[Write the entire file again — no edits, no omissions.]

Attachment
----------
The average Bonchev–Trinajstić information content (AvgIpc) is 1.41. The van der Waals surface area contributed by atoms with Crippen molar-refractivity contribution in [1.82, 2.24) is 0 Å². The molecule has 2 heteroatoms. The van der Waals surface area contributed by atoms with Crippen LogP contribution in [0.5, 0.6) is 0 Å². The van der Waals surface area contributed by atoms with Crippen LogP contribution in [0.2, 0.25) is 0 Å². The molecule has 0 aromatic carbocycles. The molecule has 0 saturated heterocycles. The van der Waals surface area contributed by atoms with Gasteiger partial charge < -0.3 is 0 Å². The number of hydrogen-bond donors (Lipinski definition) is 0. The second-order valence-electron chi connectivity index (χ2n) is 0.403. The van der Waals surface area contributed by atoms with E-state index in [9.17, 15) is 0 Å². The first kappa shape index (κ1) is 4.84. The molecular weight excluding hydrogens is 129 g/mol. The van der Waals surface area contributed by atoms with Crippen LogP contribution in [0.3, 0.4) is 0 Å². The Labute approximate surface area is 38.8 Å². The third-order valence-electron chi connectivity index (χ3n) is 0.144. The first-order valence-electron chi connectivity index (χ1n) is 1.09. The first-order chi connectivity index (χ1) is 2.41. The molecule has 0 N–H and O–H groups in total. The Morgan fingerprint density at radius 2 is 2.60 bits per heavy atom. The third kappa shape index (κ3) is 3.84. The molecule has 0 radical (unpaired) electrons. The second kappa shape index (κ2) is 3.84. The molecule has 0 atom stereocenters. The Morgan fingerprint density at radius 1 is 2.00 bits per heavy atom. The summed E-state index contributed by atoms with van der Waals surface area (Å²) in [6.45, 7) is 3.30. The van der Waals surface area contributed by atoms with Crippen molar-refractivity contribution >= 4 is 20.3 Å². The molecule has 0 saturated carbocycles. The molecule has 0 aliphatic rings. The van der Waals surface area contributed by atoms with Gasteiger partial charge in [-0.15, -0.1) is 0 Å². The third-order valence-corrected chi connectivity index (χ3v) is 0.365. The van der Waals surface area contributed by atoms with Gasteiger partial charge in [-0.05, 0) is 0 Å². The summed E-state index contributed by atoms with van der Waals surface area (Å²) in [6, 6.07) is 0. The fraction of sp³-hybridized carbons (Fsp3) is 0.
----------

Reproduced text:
The average Bonchev–Trinajstić information content (AvgIpc) is 1.41. The van der Waals surface area contributed by atoms with Crippen molar-refractivity contribution in [1.82, 2.24) is 0 Å². The molecule has 2 heteroatoms. The van der Waals surface area contributed by atoms with Crippen LogP contribution in [0.5, 0.6) is 0 Å². The van der Waals surface area contributed by atoms with Crippen LogP contribution in [0.2, 0.25) is 0 Å². The molecule has 0 aromatic carbocycles. The molecule has 0 saturated heterocycles. The van der Waals surface area contributed by atoms with Gasteiger partial charge < -0.3 is 0 Å². The number of hydrogen-bond donors (Lipinski definition) is 0. The second-order valence-electron chi connectivity index (χ2n) is 0.403. The van der Waals surface area contributed by atoms with E-state index in [9.17, 15) is 0 Å². The first kappa shape index (κ1) is 4.84. The molecular weight excluding hydrogens is 129 g/mol. The van der Waals surface area contributed by atoms with Crippen LogP contribution in [0.3, 0.4) is 0 Å². The Labute approximate surface area is 38.8 Å². The third-order valence-electron chi connectivity index (χ3n) is 0.144. The first-order valence-electron chi connectivity index (χ1n) is 1.09. The first-order chi connectivity index (χ1) is 2.41. The molecule has 0 N–H and O–H groups in total. The Morgan fingerprint density at radius 2 is 2.60 bits per heavy atom. The third kappa shape index (κ3) is 3.84. The molecule has 0 radical (unpaired) electrons. The second kappa shape index (κ2) is 3.84. The molecule has 0 atom stereocenters. The Morgan fingerprint density at radius 1 is 2.00 bits per heavy atom. The summed E-state index contributed by atoms with van der Waals surface area (Å²) in [6.45, 7) is 3.30. The van der Waals surface area contributed by atoms with Crippen molar-refractivity contribution >= 4 is 20.3 Å². The molecule has 0 saturated carbocycles. The molecule has 0 aliphatic rings. The van der Waals surface area contributed by atoms with Gasteiger partial charge in [-0.15, -0.1) is 0 Å². The third-order valence-corrected chi connectivity index (χ3v) is 0.365. The van der Waals surface area contributed by atoms with Gasteiger partial charge in [-0.05, 0) is 0 Å². The summed E-state index contributed by atoms with van der Waals surface area (Å²) in [6, 6.07) is 0. The fraction of sp³-hybridized carbons (Fsp3) is 0.